Fluid Mechanics PS5_sol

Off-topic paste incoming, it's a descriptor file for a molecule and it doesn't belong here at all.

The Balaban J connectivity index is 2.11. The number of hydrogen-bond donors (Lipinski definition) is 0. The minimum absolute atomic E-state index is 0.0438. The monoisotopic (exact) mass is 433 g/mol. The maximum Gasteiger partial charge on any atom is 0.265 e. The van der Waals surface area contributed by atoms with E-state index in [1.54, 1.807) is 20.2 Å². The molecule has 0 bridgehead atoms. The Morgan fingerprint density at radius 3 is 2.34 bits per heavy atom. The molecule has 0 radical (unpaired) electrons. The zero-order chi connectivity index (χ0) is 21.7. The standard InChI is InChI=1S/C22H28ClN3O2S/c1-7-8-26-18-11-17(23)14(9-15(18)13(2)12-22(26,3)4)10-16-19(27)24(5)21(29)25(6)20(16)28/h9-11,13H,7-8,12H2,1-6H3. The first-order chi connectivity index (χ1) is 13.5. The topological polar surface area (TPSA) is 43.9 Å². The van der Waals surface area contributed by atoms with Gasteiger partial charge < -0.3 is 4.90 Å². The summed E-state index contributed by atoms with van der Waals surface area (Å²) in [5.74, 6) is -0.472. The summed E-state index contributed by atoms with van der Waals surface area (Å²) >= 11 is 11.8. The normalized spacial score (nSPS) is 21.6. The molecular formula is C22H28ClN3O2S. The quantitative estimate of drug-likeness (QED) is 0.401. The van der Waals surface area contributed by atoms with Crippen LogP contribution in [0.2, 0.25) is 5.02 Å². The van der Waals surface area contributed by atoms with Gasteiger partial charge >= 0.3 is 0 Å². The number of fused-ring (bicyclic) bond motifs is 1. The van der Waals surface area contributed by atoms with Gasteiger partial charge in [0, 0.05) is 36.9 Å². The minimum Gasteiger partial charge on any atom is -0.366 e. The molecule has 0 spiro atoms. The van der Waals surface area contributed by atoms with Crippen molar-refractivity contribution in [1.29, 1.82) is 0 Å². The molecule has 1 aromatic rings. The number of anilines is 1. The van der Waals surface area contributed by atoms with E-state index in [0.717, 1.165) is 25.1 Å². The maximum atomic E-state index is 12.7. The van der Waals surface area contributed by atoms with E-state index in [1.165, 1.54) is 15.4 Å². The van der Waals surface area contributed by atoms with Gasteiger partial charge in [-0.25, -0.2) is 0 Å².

Fluid Mechanics PS5_sol - B—EC Reynolds number ia the...